Background: Complementary and alternative therapies (CATs) are increasingly being used by cancer patients. These patients often rely on information retrieved from the lay press, which can affect their choices towards unconventional treatments for their disease. In this study, we aimed at assessing UK newspapers' coverage of CATs for cancer.
Methods: The "Lexis Nexis" database was searched for 3-month periods in 2002, 2003 and 2004. The search terms were combined: "complementary OR alternative AND medicine OR therapy AND cancer". CATs were grouped and articles' contents were assessed according to predefined criteria.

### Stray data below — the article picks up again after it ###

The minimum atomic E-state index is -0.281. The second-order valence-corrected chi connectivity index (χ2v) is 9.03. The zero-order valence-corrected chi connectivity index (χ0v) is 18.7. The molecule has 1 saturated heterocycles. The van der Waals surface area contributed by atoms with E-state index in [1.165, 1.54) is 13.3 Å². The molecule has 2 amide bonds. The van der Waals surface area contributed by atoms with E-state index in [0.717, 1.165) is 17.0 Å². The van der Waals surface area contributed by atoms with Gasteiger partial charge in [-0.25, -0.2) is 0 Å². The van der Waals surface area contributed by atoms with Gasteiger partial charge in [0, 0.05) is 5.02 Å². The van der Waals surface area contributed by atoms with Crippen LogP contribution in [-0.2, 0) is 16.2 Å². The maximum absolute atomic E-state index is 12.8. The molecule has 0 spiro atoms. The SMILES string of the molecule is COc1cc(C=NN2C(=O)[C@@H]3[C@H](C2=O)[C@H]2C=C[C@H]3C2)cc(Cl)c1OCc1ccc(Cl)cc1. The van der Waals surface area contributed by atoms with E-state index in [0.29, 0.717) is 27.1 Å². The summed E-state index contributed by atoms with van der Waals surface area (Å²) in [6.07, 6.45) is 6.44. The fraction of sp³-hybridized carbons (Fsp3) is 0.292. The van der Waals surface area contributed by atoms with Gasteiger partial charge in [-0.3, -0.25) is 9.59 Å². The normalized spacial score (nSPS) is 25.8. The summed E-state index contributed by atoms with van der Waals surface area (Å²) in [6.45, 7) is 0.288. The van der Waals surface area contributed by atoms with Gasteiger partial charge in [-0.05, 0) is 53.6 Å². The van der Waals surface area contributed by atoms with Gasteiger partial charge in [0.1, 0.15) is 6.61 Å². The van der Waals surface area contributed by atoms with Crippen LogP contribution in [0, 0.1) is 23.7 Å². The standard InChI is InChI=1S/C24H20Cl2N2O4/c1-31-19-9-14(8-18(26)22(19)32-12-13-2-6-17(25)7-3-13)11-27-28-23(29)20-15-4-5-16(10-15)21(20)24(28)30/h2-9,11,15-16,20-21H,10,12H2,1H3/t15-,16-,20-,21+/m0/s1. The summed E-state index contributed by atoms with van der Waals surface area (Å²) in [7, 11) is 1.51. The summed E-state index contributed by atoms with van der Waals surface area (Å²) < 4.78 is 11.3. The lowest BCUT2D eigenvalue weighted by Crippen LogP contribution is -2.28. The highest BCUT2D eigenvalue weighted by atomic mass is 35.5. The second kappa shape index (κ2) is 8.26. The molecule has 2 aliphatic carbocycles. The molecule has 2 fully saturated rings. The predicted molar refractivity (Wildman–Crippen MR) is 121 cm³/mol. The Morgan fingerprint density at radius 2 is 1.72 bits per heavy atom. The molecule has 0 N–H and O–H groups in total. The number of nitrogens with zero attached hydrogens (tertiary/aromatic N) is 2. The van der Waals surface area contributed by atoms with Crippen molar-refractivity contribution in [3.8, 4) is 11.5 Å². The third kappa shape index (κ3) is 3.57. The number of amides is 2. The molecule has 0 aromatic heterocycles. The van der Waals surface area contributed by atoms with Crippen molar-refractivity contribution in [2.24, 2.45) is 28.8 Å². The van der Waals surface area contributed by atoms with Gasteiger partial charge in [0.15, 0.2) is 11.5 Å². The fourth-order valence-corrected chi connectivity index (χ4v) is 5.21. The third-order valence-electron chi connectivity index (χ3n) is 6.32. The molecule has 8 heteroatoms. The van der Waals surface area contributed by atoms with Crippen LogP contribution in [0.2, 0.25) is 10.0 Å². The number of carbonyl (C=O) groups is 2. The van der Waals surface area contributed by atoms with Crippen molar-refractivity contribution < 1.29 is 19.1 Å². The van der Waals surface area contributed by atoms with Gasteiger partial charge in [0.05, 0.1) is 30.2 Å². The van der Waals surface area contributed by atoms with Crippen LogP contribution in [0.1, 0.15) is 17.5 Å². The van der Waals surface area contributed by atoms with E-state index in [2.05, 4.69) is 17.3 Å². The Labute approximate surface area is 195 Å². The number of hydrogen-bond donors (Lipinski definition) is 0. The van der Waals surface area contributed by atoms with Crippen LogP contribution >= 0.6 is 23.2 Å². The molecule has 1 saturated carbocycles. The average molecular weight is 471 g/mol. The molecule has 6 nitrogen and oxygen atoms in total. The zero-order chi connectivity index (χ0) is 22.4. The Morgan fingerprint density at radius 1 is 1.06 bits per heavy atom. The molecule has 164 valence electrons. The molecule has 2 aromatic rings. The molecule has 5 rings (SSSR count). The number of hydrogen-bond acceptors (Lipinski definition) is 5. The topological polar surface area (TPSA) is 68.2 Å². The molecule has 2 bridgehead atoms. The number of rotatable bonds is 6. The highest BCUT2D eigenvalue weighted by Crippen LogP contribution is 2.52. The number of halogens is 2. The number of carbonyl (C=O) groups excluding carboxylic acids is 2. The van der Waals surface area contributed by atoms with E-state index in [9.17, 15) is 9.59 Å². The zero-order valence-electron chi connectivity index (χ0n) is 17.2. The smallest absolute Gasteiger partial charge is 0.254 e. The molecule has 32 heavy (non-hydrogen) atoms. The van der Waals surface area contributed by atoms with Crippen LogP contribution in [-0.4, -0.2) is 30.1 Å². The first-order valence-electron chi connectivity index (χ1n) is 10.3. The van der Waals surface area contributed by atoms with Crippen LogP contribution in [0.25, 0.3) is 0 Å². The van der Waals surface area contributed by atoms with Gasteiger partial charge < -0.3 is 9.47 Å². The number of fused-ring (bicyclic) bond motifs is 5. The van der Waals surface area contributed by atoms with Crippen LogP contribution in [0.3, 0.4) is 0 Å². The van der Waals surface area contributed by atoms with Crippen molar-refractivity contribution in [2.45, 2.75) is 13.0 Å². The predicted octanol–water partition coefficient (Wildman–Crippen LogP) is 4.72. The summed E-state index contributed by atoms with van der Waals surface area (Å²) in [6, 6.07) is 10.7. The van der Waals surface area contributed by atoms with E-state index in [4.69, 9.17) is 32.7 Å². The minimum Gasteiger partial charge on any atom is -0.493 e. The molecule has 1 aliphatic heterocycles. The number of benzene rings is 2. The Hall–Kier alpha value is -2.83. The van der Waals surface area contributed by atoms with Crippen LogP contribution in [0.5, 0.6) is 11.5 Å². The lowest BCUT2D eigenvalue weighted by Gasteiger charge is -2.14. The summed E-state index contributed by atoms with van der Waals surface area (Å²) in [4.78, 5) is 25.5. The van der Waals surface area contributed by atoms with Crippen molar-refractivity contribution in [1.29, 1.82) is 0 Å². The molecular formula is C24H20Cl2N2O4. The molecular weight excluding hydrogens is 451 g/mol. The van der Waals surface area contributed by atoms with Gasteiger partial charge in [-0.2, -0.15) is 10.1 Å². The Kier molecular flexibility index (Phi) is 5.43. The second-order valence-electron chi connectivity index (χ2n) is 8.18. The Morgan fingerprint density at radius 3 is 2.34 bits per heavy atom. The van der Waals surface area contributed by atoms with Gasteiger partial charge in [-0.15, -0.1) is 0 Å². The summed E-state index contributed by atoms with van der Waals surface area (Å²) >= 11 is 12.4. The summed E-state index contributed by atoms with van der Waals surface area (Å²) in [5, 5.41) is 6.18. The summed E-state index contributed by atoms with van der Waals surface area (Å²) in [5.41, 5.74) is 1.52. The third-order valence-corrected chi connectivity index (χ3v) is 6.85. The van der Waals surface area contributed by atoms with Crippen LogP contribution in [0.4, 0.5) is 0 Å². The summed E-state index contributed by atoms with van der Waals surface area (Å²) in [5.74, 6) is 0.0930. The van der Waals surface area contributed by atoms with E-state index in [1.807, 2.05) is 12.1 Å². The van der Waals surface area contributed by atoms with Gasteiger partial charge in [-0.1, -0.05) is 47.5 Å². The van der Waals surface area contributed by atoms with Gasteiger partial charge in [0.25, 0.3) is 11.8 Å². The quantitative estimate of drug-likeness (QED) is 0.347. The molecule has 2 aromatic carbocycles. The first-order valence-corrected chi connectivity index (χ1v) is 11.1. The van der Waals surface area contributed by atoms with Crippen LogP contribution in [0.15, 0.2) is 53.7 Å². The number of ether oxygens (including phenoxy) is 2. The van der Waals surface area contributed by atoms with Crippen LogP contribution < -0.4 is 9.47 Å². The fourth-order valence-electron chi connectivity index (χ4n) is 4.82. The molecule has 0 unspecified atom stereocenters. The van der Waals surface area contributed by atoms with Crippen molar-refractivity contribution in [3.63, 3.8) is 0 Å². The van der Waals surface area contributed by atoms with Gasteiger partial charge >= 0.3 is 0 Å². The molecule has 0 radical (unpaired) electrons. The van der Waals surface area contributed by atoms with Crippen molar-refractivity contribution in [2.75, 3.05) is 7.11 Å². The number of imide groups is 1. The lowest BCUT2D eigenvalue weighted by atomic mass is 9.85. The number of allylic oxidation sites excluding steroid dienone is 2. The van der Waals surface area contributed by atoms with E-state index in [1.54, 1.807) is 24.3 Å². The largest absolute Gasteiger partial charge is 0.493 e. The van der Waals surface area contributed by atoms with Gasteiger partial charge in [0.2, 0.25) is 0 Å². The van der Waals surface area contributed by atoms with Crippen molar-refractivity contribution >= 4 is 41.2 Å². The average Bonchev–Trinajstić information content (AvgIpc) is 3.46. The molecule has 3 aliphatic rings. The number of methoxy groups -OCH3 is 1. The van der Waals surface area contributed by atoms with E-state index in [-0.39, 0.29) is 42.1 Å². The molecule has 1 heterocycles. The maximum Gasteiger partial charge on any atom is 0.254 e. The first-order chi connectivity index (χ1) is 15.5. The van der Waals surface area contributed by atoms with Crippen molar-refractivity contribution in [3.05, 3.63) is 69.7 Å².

Results: A total of 310 articles were found: 117 came from national newspapers; 193 came from local newspaper issues. The UK press showed an increasing interest towards CATs for cancer (in 2002, 81 articles; in 2003, 82 articles and in 2004, 147 articles). The most frequently mentioned alternative therapies were diets and supplements (17.7%). Articles mainly focused on CATs as possible cancer treatments (44.8%), and 53.4% of all CATs mentioned were not backed up by trial data. The tone of the articles was generally positive towards CATs. Promotional articles increased over the years, especially for cancer centres and clinics.
Conclusion: UK national newspapers frequently publish articles on CATs for cancer. Much of this information seems to be uncritical with a potential for misleading patients.